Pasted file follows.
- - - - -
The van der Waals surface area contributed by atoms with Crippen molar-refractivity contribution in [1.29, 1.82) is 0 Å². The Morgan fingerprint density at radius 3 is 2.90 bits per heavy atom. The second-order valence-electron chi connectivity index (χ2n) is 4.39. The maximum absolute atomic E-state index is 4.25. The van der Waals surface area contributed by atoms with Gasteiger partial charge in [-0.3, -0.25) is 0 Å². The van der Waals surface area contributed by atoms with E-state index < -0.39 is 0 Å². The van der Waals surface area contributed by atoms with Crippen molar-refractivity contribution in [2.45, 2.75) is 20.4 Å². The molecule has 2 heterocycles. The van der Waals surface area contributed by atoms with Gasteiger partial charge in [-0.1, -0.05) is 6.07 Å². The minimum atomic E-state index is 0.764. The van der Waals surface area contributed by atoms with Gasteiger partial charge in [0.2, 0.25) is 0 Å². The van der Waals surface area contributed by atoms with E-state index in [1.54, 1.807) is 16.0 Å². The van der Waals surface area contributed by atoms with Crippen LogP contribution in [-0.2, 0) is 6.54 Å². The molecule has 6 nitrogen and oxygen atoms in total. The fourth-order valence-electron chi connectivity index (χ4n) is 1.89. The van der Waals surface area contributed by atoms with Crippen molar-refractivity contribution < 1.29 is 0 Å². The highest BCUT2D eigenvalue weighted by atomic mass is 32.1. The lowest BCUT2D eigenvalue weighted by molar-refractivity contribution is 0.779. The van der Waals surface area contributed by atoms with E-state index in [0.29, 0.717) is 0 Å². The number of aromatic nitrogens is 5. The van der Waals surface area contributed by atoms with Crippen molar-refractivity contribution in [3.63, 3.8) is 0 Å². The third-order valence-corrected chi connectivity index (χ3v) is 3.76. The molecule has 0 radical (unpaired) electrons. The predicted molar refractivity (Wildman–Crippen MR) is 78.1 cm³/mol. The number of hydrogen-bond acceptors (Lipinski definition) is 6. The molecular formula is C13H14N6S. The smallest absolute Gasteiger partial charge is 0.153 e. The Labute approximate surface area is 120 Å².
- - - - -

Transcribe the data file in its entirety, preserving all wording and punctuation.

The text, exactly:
The van der Waals surface area contributed by atoms with Crippen molar-refractivity contribution in [1.29, 1.82) is 0 Å². The Morgan fingerprint density at radius 3 is 2.90 bits per heavy atom. The second-order valence-electron chi connectivity index (χ2n) is 4.39. The maximum absolute atomic E-state index is 4.25. The van der Waals surface area contributed by atoms with Gasteiger partial charge in [-0.3, -0.25) is 0 Å². The van der Waals surface area contributed by atoms with E-state index < -0.39 is 0 Å². The van der Waals surface area contributed by atoms with Crippen molar-refractivity contribution in [2.45, 2.75) is 20.4 Å². The molecule has 2 heterocycles. The van der Waals surface area contributed by atoms with Gasteiger partial charge in [-0.1, -0.05) is 6.07 Å². The minimum atomic E-state index is 0.764. The van der Waals surface area contributed by atoms with Gasteiger partial charge in [0.2, 0.25) is 0 Å². The van der Waals surface area contributed by atoms with E-state index in [1.54, 1.807) is 16.0 Å². The van der Waals surface area contributed by atoms with Crippen LogP contribution in [-0.2, 0) is 6.54 Å². The molecule has 6 nitrogen and oxygen atoms in total. The fourth-order valence-electron chi connectivity index (χ4n) is 1.89. The van der Waals surface area contributed by atoms with Crippen molar-refractivity contribution < 1.29 is 0 Å². The highest BCUT2D eigenvalue weighted by atomic mass is 32.1. The lowest BCUT2D eigenvalue weighted by molar-refractivity contribution is 0.779. The van der Waals surface area contributed by atoms with E-state index in [0.29, 0.717) is 0 Å². The number of aromatic nitrogens is 5. The van der Waals surface area contributed by atoms with Crippen molar-refractivity contribution in [3.63, 3.8) is 0 Å². The third-order valence-corrected chi connectivity index (χ3v) is 3.76. The molecule has 0 radical (unpaired) electrons. The predicted molar refractivity (Wildman–Crippen MR) is 78.1 cm³/mol. The number of hydrogen-bond acceptors (Lipinski definition) is 6. The molecular formula is C13H14N6S. The smallest absolute Gasteiger partial charge is 0.153 e. The Labute approximate surface area is 120 Å².